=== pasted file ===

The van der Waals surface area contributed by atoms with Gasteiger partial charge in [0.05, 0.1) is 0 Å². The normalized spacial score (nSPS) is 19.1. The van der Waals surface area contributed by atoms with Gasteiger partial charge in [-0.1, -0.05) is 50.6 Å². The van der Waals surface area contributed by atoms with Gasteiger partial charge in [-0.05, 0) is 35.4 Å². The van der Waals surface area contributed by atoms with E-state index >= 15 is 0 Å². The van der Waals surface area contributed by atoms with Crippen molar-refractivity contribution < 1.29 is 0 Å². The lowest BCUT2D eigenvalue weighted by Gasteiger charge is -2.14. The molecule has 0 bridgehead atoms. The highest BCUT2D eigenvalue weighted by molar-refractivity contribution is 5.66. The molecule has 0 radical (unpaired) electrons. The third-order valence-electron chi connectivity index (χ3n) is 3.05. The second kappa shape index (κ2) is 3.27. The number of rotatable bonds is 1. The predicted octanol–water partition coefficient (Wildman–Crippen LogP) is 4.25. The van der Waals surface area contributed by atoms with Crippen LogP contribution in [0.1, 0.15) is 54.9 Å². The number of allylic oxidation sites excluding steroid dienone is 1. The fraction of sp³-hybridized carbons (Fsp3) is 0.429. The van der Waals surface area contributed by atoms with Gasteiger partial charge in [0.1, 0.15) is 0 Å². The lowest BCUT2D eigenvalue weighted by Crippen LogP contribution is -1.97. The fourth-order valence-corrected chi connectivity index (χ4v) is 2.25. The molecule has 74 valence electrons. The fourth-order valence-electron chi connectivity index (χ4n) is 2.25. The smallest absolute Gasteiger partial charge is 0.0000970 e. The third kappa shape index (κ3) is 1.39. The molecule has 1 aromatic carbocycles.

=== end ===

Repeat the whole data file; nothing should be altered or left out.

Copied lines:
The van der Waals surface area contributed by atoms with Gasteiger partial charge in [0.05, 0.1) is 0 Å². The normalized spacial score (nSPS) is 19.1. The van der Waals surface area contributed by atoms with Gasteiger partial charge in [-0.1, -0.05) is 50.6 Å². The van der Waals surface area contributed by atoms with Gasteiger partial charge in [-0.05, 0) is 35.4 Å². The van der Waals surface area contributed by atoms with E-state index >= 15 is 0 Å². The van der Waals surface area contributed by atoms with Crippen molar-refractivity contribution < 1.29 is 0 Å². The lowest BCUT2D eigenvalue weighted by Gasteiger charge is -2.14. The molecule has 0 bridgehead atoms. The highest BCUT2D eigenvalue weighted by molar-refractivity contribution is 5.66. The molecule has 0 radical (unpaired) electrons. The third-order valence-electron chi connectivity index (χ3n) is 3.05. The second kappa shape index (κ2) is 3.27. The number of rotatable bonds is 1. The predicted octanol–water partition coefficient (Wildman–Crippen LogP) is 4.25. The van der Waals surface area contributed by atoms with Crippen LogP contribution in [0.1, 0.15) is 54.9 Å². The number of allylic oxidation sites excluding steroid dienone is 1. The fraction of sp³-hybridized carbons (Fsp3) is 0.429. The van der Waals surface area contributed by atoms with Gasteiger partial charge in [0.1, 0.15) is 0 Å². The lowest BCUT2D eigenvalue weighted by Crippen LogP contribution is -1.97. The fourth-order valence-corrected chi connectivity index (χ4v) is 2.25. The molecule has 74 valence electrons. The fourth-order valence-electron chi connectivity index (χ4n) is 2.25. The smallest absolute Gasteiger partial charge is 0.0000970 e. The third kappa shape index (κ3) is 1.39. The molecule has 1 aromatic carbocycles.